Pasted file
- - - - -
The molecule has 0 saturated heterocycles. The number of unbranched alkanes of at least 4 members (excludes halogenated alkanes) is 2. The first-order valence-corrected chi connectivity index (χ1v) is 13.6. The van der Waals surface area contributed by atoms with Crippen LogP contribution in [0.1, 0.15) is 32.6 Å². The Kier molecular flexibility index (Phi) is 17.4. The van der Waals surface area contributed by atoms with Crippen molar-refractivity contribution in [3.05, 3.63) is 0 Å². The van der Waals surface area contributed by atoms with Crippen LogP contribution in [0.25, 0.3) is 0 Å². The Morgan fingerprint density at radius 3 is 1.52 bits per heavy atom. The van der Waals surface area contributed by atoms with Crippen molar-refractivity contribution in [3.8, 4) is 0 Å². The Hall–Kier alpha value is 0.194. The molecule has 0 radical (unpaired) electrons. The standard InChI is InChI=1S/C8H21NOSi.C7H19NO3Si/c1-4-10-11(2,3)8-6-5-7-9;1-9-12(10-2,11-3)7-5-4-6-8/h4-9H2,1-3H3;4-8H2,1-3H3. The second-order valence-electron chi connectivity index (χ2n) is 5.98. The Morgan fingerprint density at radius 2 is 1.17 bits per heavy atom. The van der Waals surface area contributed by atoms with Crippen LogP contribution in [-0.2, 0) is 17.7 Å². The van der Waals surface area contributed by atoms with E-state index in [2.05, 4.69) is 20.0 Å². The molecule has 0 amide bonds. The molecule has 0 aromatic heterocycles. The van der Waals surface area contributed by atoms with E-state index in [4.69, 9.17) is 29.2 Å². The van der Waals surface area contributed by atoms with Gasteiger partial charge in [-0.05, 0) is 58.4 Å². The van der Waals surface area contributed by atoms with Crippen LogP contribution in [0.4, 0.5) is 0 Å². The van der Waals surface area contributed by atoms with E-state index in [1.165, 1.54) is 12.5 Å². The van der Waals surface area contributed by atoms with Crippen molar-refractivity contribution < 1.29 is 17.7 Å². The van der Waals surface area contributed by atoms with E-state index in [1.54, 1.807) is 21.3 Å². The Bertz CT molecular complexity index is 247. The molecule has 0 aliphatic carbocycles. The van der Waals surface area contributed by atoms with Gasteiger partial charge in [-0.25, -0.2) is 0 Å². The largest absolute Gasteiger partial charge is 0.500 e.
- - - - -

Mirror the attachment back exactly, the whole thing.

The molecule has 0 saturated heterocycles. The number of unbranched alkanes of at least 4 members (excludes halogenated alkanes) is 2. The first-order valence-corrected chi connectivity index (χ1v) is 13.6. The van der Waals surface area contributed by atoms with Crippen LogP contribution in [0.1, 0.15) is 32.6 Å². The Kier molecular flexibility index (Phi) is 17.4. The van der Waals surface area contributed by atoms with Crippen molar-refractivity contribution in [3.05, 3.63) is 0 Å². The van der Waals surface area contributed by atoms with Crippen LogP contribution in [0.25, 0.3) is 0 Å². The Morgan fingerprint density at radius 3 is 1.52 bits per heavy atom. The van der Waals surface area contributed by atoms with Crippen molar-refractivity contribution in [3.8, 4) is 0 Å². The Hall–Kier alpha value is 0.194. The molecule has 0 radical (unpaired) electrons. The standard InChI is InChI=1S/C8H21NOSi.C7H19NO3Si/c1-4-10-11(2,3)8-6-5-7-9;1-9-12(10-2,11-3)7-5-4-6-8/h4-9H2,1-3H3;4-8H2,1-3H3. The second-order valence-electron chi connectivity index (χ2n) is 5.98. The Morgan fingerprint density at radius 2 is 1.17 bits per heavy atom. The van der Waals surface area contributed by atoms with Crippen LogP contribution in [-0.2, 0) is 17.7 Å². The van der Waals surface area contributed by atoms with E-state index in [2.05, 4.69) is 20.0 Å². The molecule has 0 amide bonds. The molecule has 0 aromatic heterocycles. The van der Waals surface area contributed by atoms with E-state index in [4.69, 9.17) is 29.2 Å². The van der Waals surface area contributed by atoms with Gasteiger partial charge in [-0.05, 0) is 58.4 Å². The van der Waals surface area contributed by atoms with Crippen LogP contribution in [0.4, 0.5) is 0 Å². The van der Waals surface area contributed by atoms with E-state index in [1.165, 1.54) is 12.5 Å². The van der Waals surface area contributed by atoms with Crippen molar-refractivity contribution < 1.29 is 17.7 Å². The van der Waals surface area contributed by atoms with E-state index in [1.54, 1.807) is 21.3 Å². The Bertz CT molecular complexity index is 247. The molecule has 0 aliphatic carbocycles. The van der Waals surface area contributed by atoms with Gasteiger partial charge in [-0.25, -0.2) is 0 Å². The largest absolute Gasteiger partial charge is 0.500 e.